In a recent sensational incident, the Income Tax (IT) Department raided the premises of actress Taapsee Pannu, filmmaker Anurag Kashyap and the members of his former production company ‘Phantom Entertainment’. According to sources from the same, the search and survey operations have revealed financial irregularities, tuning to an amount somewhere between 350 – 650 crore rupees. However, in their pursuit, the Income Tax Department may have just scratched the surface, because Bollywood is as synonymous with money laundering as the sunrise to the East.
According to the IT Department spokesperson, Surabhi Ahluwalia, numerous search and survey operations were launched on the 3rd of March at various locations in Mumbai, Pune, Delhi and Hyderabad. To quote the official statement, “The Income Tax Department is carrying out search and survey operations, which started on 03.03.2021 on two leading film production companies, a leading actress and two Talent Management Companies located in Mumbai. The search operations are being carried out at Mumbai, Delhi, Pune and Hyderabad.”
During the IT raids, numerous financial irregularities have come to the fore, which include share manipulations and other irregularities amounting up to unaccounted transactions worth 300 crore rupees, which the said company officials haven’t been able to explain satisfactorily to the authorities. Apart from the same, other financial irregularities amounting to Rs. 350 crores, unaccounted cash receipts amounting to Rs. 5 crores and alleged tax fraud amounting to Rs. 20 crores have been detected as well, about which TFI had earlier covered in their previous report as well.
Now, these are some serious offences, for which the likes of Taapsee Pannu and Anurag Kashyap can face rigorous imprisonment as well. However, has this occurred for the first time in Bollywood? Not really, because some way or the other, Bollywood has turned out to be a haven for the corrupt money launderers. The investigation by the Income Tax Department may further reveal those shady sources from which Bollywood gets its funding and became a heaven for those who dealt in black money.
An investigative report by The Hindu, released some five years ago, threw light on the same. According to this report, “It is no secret that the Income Tax Department keeps a watch on Bollywood producers, distributors, and actors, but a recent report has detailed how exactly people behind the glitzy world of the silver screen avoid taxes with dodgy dealings through hawala and hot-money routes. The first-of-its-kind IT analysis establishes major evasion practices such as suppression of receipts from movies, using ancillary sources, inflation of expenses and a huge number of out-of-books payments/receipts, all a “well-established practice rampant in Bombay film industry.”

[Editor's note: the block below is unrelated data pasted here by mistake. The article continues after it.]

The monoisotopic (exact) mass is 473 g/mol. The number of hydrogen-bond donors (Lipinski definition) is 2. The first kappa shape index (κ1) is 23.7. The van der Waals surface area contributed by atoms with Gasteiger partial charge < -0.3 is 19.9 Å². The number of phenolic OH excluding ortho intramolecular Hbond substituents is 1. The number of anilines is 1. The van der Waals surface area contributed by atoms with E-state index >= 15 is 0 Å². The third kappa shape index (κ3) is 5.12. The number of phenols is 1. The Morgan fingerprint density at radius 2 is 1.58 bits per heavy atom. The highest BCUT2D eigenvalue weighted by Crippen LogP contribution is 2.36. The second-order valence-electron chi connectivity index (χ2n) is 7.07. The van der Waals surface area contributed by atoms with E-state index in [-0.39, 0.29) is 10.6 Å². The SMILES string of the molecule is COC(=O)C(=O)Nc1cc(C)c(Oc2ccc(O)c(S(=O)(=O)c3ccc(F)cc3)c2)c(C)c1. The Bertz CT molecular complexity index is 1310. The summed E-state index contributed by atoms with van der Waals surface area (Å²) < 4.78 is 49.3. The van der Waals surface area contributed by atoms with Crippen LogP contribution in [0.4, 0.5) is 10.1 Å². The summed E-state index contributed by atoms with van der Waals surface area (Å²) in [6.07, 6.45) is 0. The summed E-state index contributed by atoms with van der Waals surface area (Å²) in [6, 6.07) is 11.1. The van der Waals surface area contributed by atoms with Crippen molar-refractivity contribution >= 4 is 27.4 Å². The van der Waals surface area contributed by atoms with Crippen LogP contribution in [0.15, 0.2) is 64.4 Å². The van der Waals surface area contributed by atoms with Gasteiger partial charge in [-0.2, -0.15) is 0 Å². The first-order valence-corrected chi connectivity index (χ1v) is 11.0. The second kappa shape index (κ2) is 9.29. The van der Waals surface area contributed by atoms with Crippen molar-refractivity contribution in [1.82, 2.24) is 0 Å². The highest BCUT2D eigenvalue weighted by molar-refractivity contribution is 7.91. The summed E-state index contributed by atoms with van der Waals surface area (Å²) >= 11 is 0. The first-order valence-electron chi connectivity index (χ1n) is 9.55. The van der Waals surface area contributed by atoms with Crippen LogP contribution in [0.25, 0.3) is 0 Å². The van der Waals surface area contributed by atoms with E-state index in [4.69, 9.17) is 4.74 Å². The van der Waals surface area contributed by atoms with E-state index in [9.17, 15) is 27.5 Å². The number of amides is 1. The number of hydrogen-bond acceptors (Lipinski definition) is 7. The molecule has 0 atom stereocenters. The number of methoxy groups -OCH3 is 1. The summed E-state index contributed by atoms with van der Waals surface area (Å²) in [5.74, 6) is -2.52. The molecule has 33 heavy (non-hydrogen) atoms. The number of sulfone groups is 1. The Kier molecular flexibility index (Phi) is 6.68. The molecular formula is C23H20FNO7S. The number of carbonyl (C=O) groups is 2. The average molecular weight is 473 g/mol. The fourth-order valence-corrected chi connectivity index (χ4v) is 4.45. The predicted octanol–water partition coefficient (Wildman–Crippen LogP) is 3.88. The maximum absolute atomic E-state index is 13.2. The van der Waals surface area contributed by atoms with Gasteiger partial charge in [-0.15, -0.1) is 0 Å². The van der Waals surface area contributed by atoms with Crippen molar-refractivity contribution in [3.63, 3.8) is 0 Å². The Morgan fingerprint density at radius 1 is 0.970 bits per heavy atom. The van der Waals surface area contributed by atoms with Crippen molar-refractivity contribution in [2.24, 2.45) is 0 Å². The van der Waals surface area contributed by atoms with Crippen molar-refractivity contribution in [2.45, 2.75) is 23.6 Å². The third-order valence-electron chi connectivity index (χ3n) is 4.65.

Now there is no doubt as to how Bollywood is synonymous with shady dealings, right from the time when the underworld used to call the shots. But how did Bollywood give a free pass to money laundering? Did such incidents happen before as well?
To quote an extract from The Hindu’s report, “The IT Act, 1961 provides for different sections and rules to impose tax on revenue sources of the industry. Sections 44AA, 44AB, and 285-B, Rules 9A and 9B for producers and distributors respectively, and the TDS provisions of Sections 192, 194 C and 194 J are also to be used when making payments to/for actors, directors, editors, special effects experts, logistics contractors, and recording and dubbing studios, among others. The report finds significant funding from hawala and hot-money routes, portending a grave threat to tax mobilisation, and even to general law and order.”
Interestingly, the dark side of Bollywood was once revealed in 2011, when a leaked cable released by Wikileaks spoke about the film industry’s underworld connections, and that “it welcomed funds from gangsters and politicians looking for ways to launder their illegal gains. ‘Adding icing on the cake’ was a sensational sting operation by a news website Cobrapost in 2012, which had caught leading producers and directors allegedly admitting on camera regarding how the industry is being used to convert “black” money into “white”.
To quote The Hindu’s observation by the same, “In 2012, a sting operation by news website Cobrapost had caught leading producers and directors allegedly admitting on camera how the industry is being used to convert “black” money into “white”. The core issue is really of financing: unless a ‘star’ signs the film, banks stay away from funding. Funding in an ad hoc manner, from property dealers and other business sources, leaves clear room for grey transactions carried out of books, says Jagdish, a sought-after production assistant.”
Now, coincidentally, it was in this very sting operation that director Anubhav Sinha, who is known these days for his acerbic anti-Modi, sometimes anti-Indian posts on social media, allegedly agreed to launder money. Until now, nobody had taken the initiative seriously, but now that the Income Tax authorities have launched a thorough investigation, it won’t only be the likes of Anurag Kashyap and Taapsee Pannu, who will have to face action for their dirty tricks behind the camera.